So, those are just my little thoughts...something that might be considered. Seems to me that whatever is going on is of a systemic or societal nature. Ahabs keep popping up all over the place, and they are all in that lizard brain mode, competing with each other for the Big Catch. So, it seems...

Yes, of course...

Bohm (a great physicist) says in Chapter 2 of his book that he gives "a meaning to the word 'dialogue' that is somewhat different from what is commonly used." He was always interested in word derivations and sees that they often suggest a deeper meaning. Logos means "the word" and dia means "through" it doesn't mean two. Bohm says, "The picture or image that this derivation suggests is of a *stream of meaning* flowing among and through us and between us...out of which can emerge some new understanding...something new which may not have been in the starting point at all. It's something creative. And this shared meaning is the "glue" or "cement" that holds people and societies together."

He contrasts the word "dialogue" with the word "discussion." He mentions that "discussion" has the same root as "percussion" and "concussion." Discussion has to do with breaking things apart, analyzing, and everyone will have a different view, or opinion, and will be operating from various basic assumptions. So, that is all certainly of value, but Bohm explains that it is limited and won't get us very far beyond our various points of view. He compares it to a game of ping-pong that has to do with winning and losing. So, it's all about raking up points and it can turn into things like posturing and positioning and always trying to come out on top, while everyone else becomes a loser. So, what happens is that things can get further divided and fragmented.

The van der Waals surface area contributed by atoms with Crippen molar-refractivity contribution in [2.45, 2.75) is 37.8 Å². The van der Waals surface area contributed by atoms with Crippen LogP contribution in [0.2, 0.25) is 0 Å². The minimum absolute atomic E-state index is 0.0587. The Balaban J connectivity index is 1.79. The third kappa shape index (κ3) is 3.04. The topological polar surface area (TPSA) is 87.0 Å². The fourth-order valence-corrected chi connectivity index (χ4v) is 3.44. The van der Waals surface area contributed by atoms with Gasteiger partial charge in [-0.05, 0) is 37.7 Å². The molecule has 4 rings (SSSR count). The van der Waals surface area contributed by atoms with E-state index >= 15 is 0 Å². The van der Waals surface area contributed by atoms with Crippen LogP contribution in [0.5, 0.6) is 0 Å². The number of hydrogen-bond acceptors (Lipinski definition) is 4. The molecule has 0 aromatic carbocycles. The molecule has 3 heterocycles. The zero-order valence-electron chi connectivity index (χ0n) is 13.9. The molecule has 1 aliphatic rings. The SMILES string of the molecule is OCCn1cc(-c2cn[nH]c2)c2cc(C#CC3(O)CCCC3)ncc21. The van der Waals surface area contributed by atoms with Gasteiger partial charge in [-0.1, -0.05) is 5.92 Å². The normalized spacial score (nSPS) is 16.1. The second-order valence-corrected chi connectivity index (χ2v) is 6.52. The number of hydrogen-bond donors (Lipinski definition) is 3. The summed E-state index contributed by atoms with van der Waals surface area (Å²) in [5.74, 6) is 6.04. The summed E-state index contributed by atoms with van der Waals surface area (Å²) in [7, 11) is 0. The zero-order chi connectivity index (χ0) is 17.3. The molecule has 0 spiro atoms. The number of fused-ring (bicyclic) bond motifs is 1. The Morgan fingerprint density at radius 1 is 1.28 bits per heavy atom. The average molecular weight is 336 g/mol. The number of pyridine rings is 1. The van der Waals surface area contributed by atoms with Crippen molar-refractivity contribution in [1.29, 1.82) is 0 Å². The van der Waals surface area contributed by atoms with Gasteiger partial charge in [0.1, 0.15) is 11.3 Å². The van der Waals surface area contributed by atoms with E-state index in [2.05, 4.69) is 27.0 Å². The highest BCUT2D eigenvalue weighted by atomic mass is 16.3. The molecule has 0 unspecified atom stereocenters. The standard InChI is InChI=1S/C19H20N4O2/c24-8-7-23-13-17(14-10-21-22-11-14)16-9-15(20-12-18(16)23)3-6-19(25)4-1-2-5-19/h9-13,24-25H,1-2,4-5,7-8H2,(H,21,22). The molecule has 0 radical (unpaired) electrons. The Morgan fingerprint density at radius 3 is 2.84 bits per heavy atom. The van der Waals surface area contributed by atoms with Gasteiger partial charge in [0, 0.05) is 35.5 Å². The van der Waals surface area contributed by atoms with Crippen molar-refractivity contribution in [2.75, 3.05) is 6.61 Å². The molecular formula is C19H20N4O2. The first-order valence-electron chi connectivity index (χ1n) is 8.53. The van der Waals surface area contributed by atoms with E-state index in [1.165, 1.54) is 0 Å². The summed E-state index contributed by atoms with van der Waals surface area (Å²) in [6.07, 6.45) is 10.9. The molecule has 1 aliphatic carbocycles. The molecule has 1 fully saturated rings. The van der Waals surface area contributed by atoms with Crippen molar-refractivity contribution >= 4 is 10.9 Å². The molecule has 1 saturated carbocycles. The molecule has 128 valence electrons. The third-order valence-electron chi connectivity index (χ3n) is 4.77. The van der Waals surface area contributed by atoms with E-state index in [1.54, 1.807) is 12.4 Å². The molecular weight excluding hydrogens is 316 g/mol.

Bohm says that in a dialogue, nobody is trying to win. If anybody wins it will be everyone. He says there is a different spirit in dialogue. The way he sees dialogue is that it really is about questioning our fundamental assumptions, getting underneath all of that and getting down to what he calls the "tacit ground."

Basically, whereas discussion (or debate, argumentation, etc.) has to do with breaking things apart, dialogue has more to do with joining things together, or with keeping people together. The book gets into much detail about how to work with dialogue. He addresses the whole notion of "thought" itself, and he says that dialogue is about going into "the process of thought behind the assumptions, not just the assumptions themselves." Most often what we end up doing in our discussions, negotiations, debates, etc. is defending our assumptions, so then we limit ourselves from getting into the deeper meanings of things, and from the possibility of any kind of intimacy with, and understanding of, what is going on collectively in the group, in ourselves or between two people.

Dialogue then is simply about listening deeply and speaking deeply, and respect. It's not easy though, which is why most people won't get involved with it seriously, and would rather just defend their assumptions, etc. Dialogue requires exercising some restraint, showing respect, and it can require what Bohm refers to as "suspension" rather than reactivity or repression or suppression. It can take a good while in a dialogue before everyone starts to feel some degree of ease with the process. It can take weeks, months, even years, but it's well worth it because it's not about winning and losing. Indigenous tribes have worked with dialogue in this way, so it is nothing new. However, the kind of dialogues we see at the United Nations are very limited, they aren't the real thing from what I can see. Dialogue changes people and groups. They become more cooperative even as they retain their diversity. It removes a lot of the aggression and violence that can result from fighting each other to the death over this or that belief, idea, view or whatever. This then creates an environment that values or at least respects wholesome approaches to living, such as karezza, for one. "smile"